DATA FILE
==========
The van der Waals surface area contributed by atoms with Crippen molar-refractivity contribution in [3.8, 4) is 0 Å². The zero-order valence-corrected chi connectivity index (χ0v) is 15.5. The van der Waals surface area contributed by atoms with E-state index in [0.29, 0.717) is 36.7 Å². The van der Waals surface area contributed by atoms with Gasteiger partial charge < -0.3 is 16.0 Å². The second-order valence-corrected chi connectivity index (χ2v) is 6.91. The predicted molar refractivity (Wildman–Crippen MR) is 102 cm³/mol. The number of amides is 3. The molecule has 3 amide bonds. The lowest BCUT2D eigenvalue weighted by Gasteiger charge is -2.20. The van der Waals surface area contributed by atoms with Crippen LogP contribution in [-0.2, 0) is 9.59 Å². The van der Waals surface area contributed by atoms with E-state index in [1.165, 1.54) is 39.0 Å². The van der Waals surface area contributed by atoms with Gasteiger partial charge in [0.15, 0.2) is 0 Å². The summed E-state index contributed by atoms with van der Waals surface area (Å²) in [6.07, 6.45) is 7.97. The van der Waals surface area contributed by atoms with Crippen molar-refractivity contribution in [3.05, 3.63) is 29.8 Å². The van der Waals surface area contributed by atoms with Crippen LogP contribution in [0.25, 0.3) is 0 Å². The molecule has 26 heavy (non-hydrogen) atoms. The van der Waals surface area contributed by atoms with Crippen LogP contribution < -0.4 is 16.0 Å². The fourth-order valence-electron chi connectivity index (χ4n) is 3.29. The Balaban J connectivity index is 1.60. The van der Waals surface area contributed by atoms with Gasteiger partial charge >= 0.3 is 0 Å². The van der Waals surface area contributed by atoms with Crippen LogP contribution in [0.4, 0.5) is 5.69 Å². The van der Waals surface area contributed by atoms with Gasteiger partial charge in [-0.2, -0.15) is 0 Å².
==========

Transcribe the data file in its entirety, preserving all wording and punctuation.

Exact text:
The van der Waals surface area contributed by atoms with Crippen molar-refractivity contribution in [3.8, 4) is 0 Å². The zero-order valence-corrected chi connectivity index (χ0v) is 15.5. The van der Waals surface area contributed by atoms with E-state index in [0.29, 0.717) is 36.7 Å². The van der Waals surface area contributed by atoms with Gasteiger partial charge < -0.3 is 16.0 Å². The second-order valence-corrected chi connectivity index (χ2v) is 6.91. The predicted molar refractivity (Wildman–Crippen MR) is 102 cm³/mol. The number of amides is 3. The molecule has 3 amide bonds. The lowest BCUT2D eigenvalue weighted by Gasteiger charge is -2.20. The van der Waals surface area contributed by atoms with Crippen LogP contribution in [-0.2, 0) is 9.59 Å². The van der Waals surface area contributed by atoms with E-state index in [1.165, 1.54) is 39.0 Å². The van der Waals surface area contributed by atoms with Gasteiger partial charge in [0.15, 0.2) is 0 Å². The summed E-state index contributed by atoms with van der Waals surface area (Å²) in [6.07, 6.45) is 7.97. The van der Waals surface area contributed by atoms with Crippen molar-refractivity contribution in [3.05, 3.63) is 29.8 Å². The van der Waals surface area contributed by atoms with Crippen LogP contribution in [0.25, 0.3) is 0 Å². The molecule has 26 heavy (non-hydrogen) atoms. The van der Waals surface area contributed by atoms with Crippen LogP contribution < -0.4 is 16.0 Å². The fourth-order valence-electron chi connectivity index (χ4n) is 3.29. The Balaban J connectivity index is 1.60. The van der Waals surface area contributed by atoms with Gasteiger partial charge >= 0.3 is 0 Å². The van der Waals surface area contributed by atoms with Crippen LogP contribution in [0.4, 0.5) is 5.69 Å². The van der Waals surface area contributed by atoms with Gasteiger partial charge in [-0.2, -0.15) is 0 Å².